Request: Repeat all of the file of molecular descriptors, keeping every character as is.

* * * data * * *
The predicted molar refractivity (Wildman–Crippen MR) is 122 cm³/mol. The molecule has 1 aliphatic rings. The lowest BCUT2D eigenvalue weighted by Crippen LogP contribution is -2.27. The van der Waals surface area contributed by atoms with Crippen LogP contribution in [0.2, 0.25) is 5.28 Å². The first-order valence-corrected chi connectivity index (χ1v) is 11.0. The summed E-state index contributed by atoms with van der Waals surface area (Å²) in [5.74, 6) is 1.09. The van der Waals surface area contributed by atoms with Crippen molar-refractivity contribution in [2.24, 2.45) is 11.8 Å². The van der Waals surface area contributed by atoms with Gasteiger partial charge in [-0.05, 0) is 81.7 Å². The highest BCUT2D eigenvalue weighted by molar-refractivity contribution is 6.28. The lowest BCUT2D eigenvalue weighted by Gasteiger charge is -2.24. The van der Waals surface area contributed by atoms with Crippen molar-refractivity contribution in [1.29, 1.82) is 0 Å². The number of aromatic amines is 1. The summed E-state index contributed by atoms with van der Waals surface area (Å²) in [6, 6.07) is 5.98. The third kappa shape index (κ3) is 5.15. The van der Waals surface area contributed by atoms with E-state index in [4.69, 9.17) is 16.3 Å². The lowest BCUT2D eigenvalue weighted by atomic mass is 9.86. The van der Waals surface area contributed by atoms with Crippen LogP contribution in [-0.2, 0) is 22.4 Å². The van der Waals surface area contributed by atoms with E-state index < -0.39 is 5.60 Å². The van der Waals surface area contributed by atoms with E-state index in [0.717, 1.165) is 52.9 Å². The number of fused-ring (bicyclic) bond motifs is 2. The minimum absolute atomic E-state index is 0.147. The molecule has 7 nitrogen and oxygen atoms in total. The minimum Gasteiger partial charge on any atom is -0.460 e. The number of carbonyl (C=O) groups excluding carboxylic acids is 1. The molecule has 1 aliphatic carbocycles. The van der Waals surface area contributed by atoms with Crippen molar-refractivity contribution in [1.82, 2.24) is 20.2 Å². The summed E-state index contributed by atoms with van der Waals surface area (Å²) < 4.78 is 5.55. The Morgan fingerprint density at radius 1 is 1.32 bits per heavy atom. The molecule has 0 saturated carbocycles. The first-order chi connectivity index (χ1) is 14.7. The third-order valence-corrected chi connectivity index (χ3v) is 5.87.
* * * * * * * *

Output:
The predicted molar refractivity (Wildman–Crippen MR) is 122 cm³/mol. The molecule has 1 aliphatic rings. The lowest BCUT2D eigenvalue weighted by Crippen LogP contribution is -2.27. The van der Waals surface area contributed by atoms with Crippen LogP contribution in [0.2, 0.25) is 5.28 Å². The first-order valence-corrected chi connectivity index (χ1v) is 11.0. The summed E-state index contributed by atoms with van der Waals surface area (Å²) in [5.74, 6) is 1.09. The van der Waals surface area contributed by atoms with Crippen molar-refractivity contribution in [2.24, 2.45) is 11.8 Å². The van der Waals surface area contributed by atoms with Gasteiger partial charge in [-0.05, 0) is 81.7 Å². The highest BCUT2D eigenvalue weighted by molar-refractivity contribution is 6.28. The lowest BCUT2D eigenvalue weighted by Gasteiger charge is -2.24. The van der Waals surface area contributed by atoms with Crippen molar-refractivity contribution in [1.29, 1.82) is 0 Å². The number of aromatic amines is 1. The summed E-state index contributed by atoms with van der Waals surface area (Å²) in [6, 6.07) is 5.98. The third kappa shape index (κ3) is 5.15. The van der Waals surface area contributed by atoms with E-state index in [4.69, 9.17) is 16.3 Å². The lowest BCUT2D eigenvalue weighted by atomic mass is 9.86. The van der Waals surface area contributed by atoms with Crippen LogP contribution in [-0.2, 0) is 22.4 Å². The van der Waals surface area contributed by atoms with E-state index < -0.39 is 5.60 Å². The van der Waals surface area contributed by atoms with E-state index in [0.717, 1.165) is 52.9 Å². The number of fused-ring (bicyclic) bond motifs is 2. The minimum absolute atomic E-state index is 0.147. The molecule has 7 nitrogen and oxygen atoms in total. The minimum Gasteiger partial charge on any atom is -0.460 e. The number of carbonyl (C=O) groups excluding carboxylic acids is 1. The molecule has 1 aliphatic carbocycles. The van der Waals surface area contributed by atoms with Crippen molar-refractivity contribution in [1.82, 2.24) is 20.2 Å². The summed E-state index contributed by atoms with van der Waals surface area (Å²) < 4.78 is 5.55. The Morgan fingerprint density at radius 1 is 1.32 bits per heavy atom. The molecule has 0 saturated carbocycles. The first-order chi connectivity index (χ1) is 14.7. The third-order valence-corrected chi connectivity index (χ3v) is 5.87.